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The Laughing Monsters

3.18  ·  Rating details ·  3,413 ratings  ·  490 reviews
Denis Johnson's The Laughing Monsters is a high-suspense tale of kaleidoscoping loyalties in the post-9/11 world that shows one of our great novelists at the top of his game.
Roland Nair calls himself Scandinavian but travels on a U.S. passport. After ten years' absence, he returns to Freetown, Sierra Leone, to reunite with his friend Michael Adriko. They once made a lot o
Hardcover, 228 pages
Published November 4th 2014 by Farrar, Straus and Giroux (first published 2014)
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3.18  · 
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Nov 17, 2014 rated it it was ok
Shelves: pub-2014
‘The Laughing Monsters’ is a twist on the spy thriller – the twist being that it’s not very thrilling. This book just really doesn’t know what it wants to be when it grows up.

It's a story of selfishness and moral decay set against the backdrop of the cruel world of clichéd Africa. I suppose it must be hard to write about Africa, especially if you're a white middle-aged American dude - you're going to run into trouble no matter what you do. It's even more upsetting because Denis Johnson spent a
Feb 26, 2015 rated it it was ok
Shelves: fiction, i-spy
Very disappointing. The book had possibilities, but it seemed to fall apart (fragment) over the last 75 pages (which is significant given the novel is only 228 pages long). Ever since Tree of Smoke, Johnson has been writing small, genre-like stuff. Nobody Move was a nasty and tight little noir, and the wonderful Train Dreams which is more-than-a-Western. But Train Dreams was just a reprint from 2002. At this point you have to wonder if Johnson is working on something big, or he's just suffering ...more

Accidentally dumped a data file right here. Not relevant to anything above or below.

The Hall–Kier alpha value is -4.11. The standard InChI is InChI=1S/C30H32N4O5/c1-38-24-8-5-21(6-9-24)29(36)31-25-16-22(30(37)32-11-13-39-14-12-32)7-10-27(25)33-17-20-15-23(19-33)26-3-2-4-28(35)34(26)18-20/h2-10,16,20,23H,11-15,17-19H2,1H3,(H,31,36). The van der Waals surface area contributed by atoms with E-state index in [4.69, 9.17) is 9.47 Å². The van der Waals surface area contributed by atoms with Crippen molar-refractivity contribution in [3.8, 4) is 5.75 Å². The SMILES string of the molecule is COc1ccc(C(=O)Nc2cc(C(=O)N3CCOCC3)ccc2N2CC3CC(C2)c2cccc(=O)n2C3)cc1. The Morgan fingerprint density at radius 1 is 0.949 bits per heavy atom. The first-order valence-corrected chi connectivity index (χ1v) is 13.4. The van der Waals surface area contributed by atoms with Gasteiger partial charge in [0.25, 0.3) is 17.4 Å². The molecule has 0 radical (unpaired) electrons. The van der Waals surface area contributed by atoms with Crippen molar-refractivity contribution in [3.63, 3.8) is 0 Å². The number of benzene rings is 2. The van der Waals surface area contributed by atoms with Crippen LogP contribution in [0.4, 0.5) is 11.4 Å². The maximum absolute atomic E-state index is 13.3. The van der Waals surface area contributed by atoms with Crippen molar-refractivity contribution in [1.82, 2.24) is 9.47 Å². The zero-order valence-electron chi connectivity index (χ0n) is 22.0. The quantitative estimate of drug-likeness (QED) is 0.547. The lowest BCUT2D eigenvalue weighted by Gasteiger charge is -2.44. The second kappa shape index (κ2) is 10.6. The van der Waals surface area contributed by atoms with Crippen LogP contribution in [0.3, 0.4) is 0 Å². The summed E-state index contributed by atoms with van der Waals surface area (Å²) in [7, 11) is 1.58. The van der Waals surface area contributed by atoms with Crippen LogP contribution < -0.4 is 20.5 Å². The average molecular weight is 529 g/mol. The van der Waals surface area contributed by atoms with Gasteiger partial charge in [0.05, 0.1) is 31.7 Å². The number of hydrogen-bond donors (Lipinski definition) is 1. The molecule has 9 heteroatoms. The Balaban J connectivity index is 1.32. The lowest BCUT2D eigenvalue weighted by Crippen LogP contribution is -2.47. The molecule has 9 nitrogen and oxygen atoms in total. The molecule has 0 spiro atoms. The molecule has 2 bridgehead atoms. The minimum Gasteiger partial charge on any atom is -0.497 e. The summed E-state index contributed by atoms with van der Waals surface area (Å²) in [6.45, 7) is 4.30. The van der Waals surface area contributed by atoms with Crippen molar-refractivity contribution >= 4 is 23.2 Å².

Jason Coleman
Nov 15, 2014 rated it liked it
Shelves: greatest-hits
Freetown, Sierra Leone. A casually treacherous, alcoholic NATO agent meets up with his old friend, a Ugandan mercenary and lost soul. A few options here for them to make some money—sell a map of NATO's African fiber-optics network to the Arabs, or maybe flash a plug of uranium to Mossad and tell them there's more in a non-existent plane wreck in some jungle. So many possibilities in the new Africa; so many interests converging, and yet so few rules. Although Johnson sets all of this up nicely, h ...more
Nov 18, 2014 rated it liked it
Denis Johnson's latest book is "high-suspense tale of kaleidoscoping loyalties in the post-9/11 world" which is also mercifully shorter than his 2007 award winning Tree of Smoke, a 700 page long, sweeping psychedelic and often confusing novel about the Vietnam War. The Laughing Monsters is also sweeping and psychedelic novel, but at 228 mercifully shorter and much more focused - even though still occasionally confusing - suspense thriller set in West Africa.